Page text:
Date of Award
Doctor of Philosophy (PhD)
Aeronautics and Astronautics
Committee Member 1
Committee Member 2
Committee Member 3
Hypersonic boundary-layer transition can be caused by many different mechanisms. This research focuses on studying the growth and breakdown of the second-mode instability. Experiments were performed in the Boeing/AFOSR Mach-6 Quiet Tunnel located at Purdue University. This facility has freestream noise levels similar to conditions in flight making it an excellent facility to study laminar-turbulent boundary-layer transition.
Using a flared cone model, measurements were first made with a smooth wall to characterize natural second-mode transition. As the second-mode amplitude increased up to a maximum of nearly 30% of the mean static pressure, streamwise streaks of heating were observed forming around the circumference of the model. Once the maximum magnitude was reached and the second-mode began to break down, the amplitude of the streaks of heating decreased to near laminar levels. As the intermittency increased, streaks of heating once again formed around the model circumference resulting in a second increase in heating. This formed a characteristic hot-cold-hot pattern of heating.
Under noisy flow conditions, Marineau has shown that a linear correlation exists between the edge Mach number and the maximum second-mode amplitude prior to breakdown. He has used this relationship to develop a more physics-based transition prediction method. Results of 24 different experiments under quiet flow on the present flared cone with a smooth wall show the maximum amplitude is about 30%. This is the first breakdown magnitude obtained under fully quiet flow conditions, and it is more than two times larger than what would be predicted by the noisy flow correlation. Further testing is required with geometries resulting in different edge Mach numbers to determine if a similar correlation exists under quiet flow.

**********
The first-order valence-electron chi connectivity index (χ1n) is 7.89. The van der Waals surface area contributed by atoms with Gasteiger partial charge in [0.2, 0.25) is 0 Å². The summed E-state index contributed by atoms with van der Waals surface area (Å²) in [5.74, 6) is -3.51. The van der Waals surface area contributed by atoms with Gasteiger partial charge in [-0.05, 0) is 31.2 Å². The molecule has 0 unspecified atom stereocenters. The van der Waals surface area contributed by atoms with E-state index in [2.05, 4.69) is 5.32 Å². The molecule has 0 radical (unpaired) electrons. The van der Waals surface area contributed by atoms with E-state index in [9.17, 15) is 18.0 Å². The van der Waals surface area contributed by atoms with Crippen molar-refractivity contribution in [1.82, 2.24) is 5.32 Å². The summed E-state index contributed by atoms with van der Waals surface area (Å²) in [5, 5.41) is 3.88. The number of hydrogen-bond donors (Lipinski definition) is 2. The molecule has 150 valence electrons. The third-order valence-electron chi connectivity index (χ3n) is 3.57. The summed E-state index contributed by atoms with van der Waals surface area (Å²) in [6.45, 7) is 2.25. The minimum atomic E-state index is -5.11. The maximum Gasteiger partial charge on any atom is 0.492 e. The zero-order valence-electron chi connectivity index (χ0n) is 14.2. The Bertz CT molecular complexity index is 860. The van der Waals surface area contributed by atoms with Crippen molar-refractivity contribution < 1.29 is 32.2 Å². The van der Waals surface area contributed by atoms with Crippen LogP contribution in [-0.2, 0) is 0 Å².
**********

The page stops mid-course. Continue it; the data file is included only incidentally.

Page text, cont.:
The effect of well controlled roughness elements interacting with the second-mode instability was investigated using the Rod Insertion Method (RIM) roughness inserts. Three different aspects of the roughness elements were studied. For RIM inserts with 30 evenly spaced elements with a diameter of 838 μm, it was found that elements 305 μm in height or less interacted with the instability without decreasing the maximum second-mode magnitude prior to breakdown. The pattern of heating was altered, but maximum second-mode magnitudes prior to breakdown were still approximately 30% of the mean surface pressure. Changes in the roughness element diameters and azimuthal spacing showed that when the element interacted with the second-mode wave and did not trip the flow the maximum second-mode magnitude remained relatively unchanged.
Experimental data for the flared cone at a stagnation pressure of 140 psia was compared to direct numerical simulations performed by Christoph Hader at the University of Arizona. The data compared well qualitatively showing many of the same trends. Quantitatively the results were not comparable due to the arbitrary forcing amplitudes used in the numerical simulation. Future simulations with a different forcing input may model the experiments better and lead to better transition prediction methods.
Experiments were performed under quiet flow conditions on a 2.5◦ and 3◦ half-angle straight cones to measure second-mode transition without the effect of surface curvature. The goal of these slender cones was to measure the maximum second-mode magnitude prior to breakdown and to see if the streamwise streaks observed on the flared cone also occur on the slender straight cones. Large second-mode waves were measured, but due to a reduction in the maximum quiet unit Reynolds number of the facility, the maximum pressure fluctuation magnitude prior to breakdown was not successfully measured. No streamwise streaks were observed, but since it is unclear if transition had occurred the results are inconclusive.
Chynoweth, Brandon C., "Measurements of Transition Dominated by the Second-Mode Instability at Mach 6" (2018). Open Access Dissertations. 1798.